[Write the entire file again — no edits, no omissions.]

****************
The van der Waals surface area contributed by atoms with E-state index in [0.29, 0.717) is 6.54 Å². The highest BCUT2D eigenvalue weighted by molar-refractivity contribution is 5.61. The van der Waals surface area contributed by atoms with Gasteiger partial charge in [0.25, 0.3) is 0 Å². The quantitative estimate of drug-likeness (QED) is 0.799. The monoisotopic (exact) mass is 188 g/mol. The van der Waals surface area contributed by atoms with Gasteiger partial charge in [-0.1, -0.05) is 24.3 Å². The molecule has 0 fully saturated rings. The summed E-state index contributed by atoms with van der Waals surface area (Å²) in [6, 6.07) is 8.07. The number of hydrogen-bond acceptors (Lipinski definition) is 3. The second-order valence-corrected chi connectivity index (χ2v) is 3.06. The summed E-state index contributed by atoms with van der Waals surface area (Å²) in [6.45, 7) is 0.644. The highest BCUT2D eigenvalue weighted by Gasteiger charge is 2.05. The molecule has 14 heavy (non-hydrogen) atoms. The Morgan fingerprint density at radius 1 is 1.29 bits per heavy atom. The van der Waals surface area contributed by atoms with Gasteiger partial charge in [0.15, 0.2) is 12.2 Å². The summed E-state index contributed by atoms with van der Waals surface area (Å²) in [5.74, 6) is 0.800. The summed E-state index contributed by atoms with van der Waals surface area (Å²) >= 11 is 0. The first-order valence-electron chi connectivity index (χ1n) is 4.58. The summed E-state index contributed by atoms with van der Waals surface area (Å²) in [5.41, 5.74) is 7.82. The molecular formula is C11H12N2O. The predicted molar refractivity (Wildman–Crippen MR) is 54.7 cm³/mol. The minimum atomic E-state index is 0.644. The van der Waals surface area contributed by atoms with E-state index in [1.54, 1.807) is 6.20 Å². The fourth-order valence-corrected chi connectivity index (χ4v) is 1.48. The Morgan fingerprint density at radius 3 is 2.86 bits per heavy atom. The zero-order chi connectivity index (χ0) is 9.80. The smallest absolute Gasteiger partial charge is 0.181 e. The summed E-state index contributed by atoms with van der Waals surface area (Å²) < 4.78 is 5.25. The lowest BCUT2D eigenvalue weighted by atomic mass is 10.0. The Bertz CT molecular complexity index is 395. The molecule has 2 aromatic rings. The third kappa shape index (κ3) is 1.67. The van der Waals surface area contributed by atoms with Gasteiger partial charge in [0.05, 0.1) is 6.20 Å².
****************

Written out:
The van der Waals surface area contributed by atoms with E-state index in [0.29, 0.717) is 6.54 Å². The highest BCUT2D eigenvalue weighted by molar-refractivity contribution is 5.61. The van der Waals surface area contributed by atoms with Gasteiger partial charge in [0.25, 0.3) is 0 Å². The quantitative estimate of drug-likeness (QED) is 0.799. The monoisotopic (exact) mass is 188 g/mol. The van der Waals surface area contributed by atoms with Gasteiger partial charge in [-0.1, -0.05) is 24.3 Å². The molecule has 0 fully saturated rings. The summed E-state index contributed by atoms with van der Waals surface area (Å²) in [6, 6.07) is 8.07. The number of hydrogen-bond acceptors (Lipinski definition) is 3. The second-order valence-corrected chi connectivity index (χ2v) is 3.06. The summed E-state index contributed by atoms with van der Waals surface area (Å²) in [6.45, 7) is 0.644. The highest BCUT2D eigenvalue weighted by Gasteiger charge is 2.05. The molecule has 14 heavy (non-hydrogen) atoms. The Morgan fingerprint density at radius 1 is 1.29 bits per heavy atom. The van der Waals surface area contributed by atoms with Gasteiger partial charge in [0.15, 0.2) is 12.2 Å². The summed E-state index contributed by atoms with van der Waals surface area (Å²) in [5.74, 6) is 0.800. The summed E-state index contributed by atoms with van der Waals surface area (Å²) >= 11 is 0. The first-order valence-electron chi connectivity index (χ1n) is 4.58. The summed E-state index contributed by atoms with van der Waals surface area (Å²) in [5.41, 5.74) is 7.82. The molecular formula is C11H12N2O. The predicted molar refractivity (Wildman–Crippen MR) is 54.7 cm³/mol. The minimum atomic E-state index is 0.644. The van der Waals surface area contributed by atoms with E-state index in [1.54, 1.807) is 6.20 Å². The fourth-order valence-corrected chi connectivity index (χ4v) is 1.48. The Morgan fingerprint density at radius 3 is 2.86 bits per heavy atom. The zero-order chi connectivity index (χ0) is 9.80. The smallest absolute Gasteiger partial charge is 0.181 e. The summed E-state index contributed by atoms with van der Waals surface area (Å²) < 4.78 is 5.25. The lowest BCUT2D eigenvalue weighted by atomic mass is 10.0. The Bertz CT molecular complexity index is 395. The molecule has 2 aromatic rings. The third kappa shape index (κ3) is 1.67. The van der Waals surface area contributed by atoms with Gasteiger partial charge in [0.05, 0.1) is 6.20 Å².